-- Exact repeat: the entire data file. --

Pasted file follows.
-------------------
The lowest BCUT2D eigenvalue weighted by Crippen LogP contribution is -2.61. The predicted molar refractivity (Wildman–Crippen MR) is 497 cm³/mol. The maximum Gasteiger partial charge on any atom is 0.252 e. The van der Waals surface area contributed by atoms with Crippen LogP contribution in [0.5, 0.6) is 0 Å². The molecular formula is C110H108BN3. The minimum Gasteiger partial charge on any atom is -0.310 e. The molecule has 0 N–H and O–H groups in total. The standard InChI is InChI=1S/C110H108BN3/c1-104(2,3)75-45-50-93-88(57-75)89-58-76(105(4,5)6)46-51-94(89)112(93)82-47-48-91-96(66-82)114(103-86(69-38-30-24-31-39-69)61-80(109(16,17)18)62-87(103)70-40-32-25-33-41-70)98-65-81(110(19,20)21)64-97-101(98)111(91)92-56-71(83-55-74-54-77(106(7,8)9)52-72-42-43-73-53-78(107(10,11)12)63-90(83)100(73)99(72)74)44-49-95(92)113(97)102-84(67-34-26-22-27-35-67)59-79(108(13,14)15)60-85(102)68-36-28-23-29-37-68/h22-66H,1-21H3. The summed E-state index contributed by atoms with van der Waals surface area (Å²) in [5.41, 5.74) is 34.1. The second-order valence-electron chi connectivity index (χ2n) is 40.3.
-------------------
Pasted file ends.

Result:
The lowest BCUT2D eigenvalue weighted by Crippen LogP contribution is -2.61. The predicted molar refractivity (Wildman–Crippen MR) is 497 cm³/mol. The maximum Gasteiger partial charge on any atom is 0.252 e. The van der Waals surface area contributed by atoms with Crippen LogP contribution in [0.5, 0.6) is 0 Å². The molecular formula is C110H108BN3. The minimum Gasteiger partial charge on any atom is -0.310 e. The molecule has 0 N–H and O–H groups in total. The standard InChI is InChI=1S/C110H108BN3/c1-104(2,3)75-45-50-93-88(57-75)89-58-76(105(4,5)6)46-51-94(89)112(93)82-47-48-91-96(66-82)114(103-86(69-38-30-24-31-39-69)61-80(109(16,17)18)62-87(103)70-40-32-25-33-41-70)98-65-81(110(19,20)21)64-97-101(98)111(91)92-56-71(83-55-74-54-77(106(7,8)9)52-72-42-43-73-53-78(107(10,11)12)63-90(83)100(73)99(72)74)44-49-95(92)113(97)102-84(67-34-26-22-27-35-67)59-79(108(13,14)15)60-85(102)68-36-28-23-29-37-68/h22-66H,1-21H3. The summed E-state index contributed by atoms with van der Waals surface area (Å²) in [5.41, 5.74) is 34.1. The second-order valence-electron chi connectivity index (χ2n) is 40.3.